With commodities and consumption firmly embedded in geographic research and debates (Bridge and Smith, 2003; Goss, 2006; Mansvelt, 2008), the important roles that material culture and consumption play in locating and embedding migrant identities are now increasingly recognised. Homespaces, as sites of consumption and performances of ethnicity, have been especially closely investigated (Petridou, 2001, Tolia-Kelly, 2004; Walsh, 2006; Miller, 2008).
With so much research focusing on ‘home’ and ‘family’, however, the intense emotional connections between ethnicity, migration, consumption and material culture which take place beyond the immediate spaces of home and family need more attention. There are countless other arenas where this relationship can be studied: ‘ethnic’ retailing; the consumer behaviour of migrants and ethnic minorities; uses of space in specialist shops (Bonus, 2000); the social functions of specialist shops (Hamlett et al., 2008; Rabikowska and Burrell, 2009); the development of key migrant shopping areas (Roman- Velazquez, 1999; Li, 2005; Duruz, 2005); and shops and services as meeting points between minority and majority communities (Wang & Lo, 2007). Similar scrutiny can be applied to other experiences of ‘ethno-consumption’ (Ekstrom, 2004) such as beauty services, magazines, internet sites, dress and fashion, restaurants and cinemas (Puwar, 2007).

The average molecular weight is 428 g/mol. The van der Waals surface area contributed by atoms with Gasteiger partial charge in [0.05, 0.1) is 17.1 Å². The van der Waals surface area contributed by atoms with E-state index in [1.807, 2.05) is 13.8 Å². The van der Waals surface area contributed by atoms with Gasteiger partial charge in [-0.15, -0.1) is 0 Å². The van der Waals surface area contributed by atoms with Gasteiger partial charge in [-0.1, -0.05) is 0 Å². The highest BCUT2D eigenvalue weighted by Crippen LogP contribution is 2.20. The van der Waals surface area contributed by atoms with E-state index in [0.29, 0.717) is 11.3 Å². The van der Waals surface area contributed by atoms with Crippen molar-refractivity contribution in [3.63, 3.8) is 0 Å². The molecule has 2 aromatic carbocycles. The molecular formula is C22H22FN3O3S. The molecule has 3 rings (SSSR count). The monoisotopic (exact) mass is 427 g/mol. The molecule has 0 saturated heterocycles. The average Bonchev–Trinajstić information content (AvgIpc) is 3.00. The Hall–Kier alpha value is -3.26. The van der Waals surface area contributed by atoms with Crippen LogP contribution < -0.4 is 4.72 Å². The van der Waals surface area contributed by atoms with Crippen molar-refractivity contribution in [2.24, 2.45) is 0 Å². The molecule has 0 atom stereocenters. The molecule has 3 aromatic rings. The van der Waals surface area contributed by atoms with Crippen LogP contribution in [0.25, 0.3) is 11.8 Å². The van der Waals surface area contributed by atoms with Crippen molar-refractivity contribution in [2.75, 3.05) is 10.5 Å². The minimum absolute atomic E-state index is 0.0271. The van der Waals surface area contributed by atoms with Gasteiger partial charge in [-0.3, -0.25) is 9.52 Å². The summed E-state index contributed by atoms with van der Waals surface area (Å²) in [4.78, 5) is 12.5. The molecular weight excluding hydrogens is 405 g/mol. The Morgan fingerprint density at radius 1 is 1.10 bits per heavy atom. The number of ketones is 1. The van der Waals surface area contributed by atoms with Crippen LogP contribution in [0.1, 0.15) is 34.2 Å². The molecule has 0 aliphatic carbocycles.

This session seeks to interrogate these ethno-consumer connections, looking beyond homespaces and family units to consider the emotional geographies at play in alternative, and often hidden, spaces of ethnicity and consumption.
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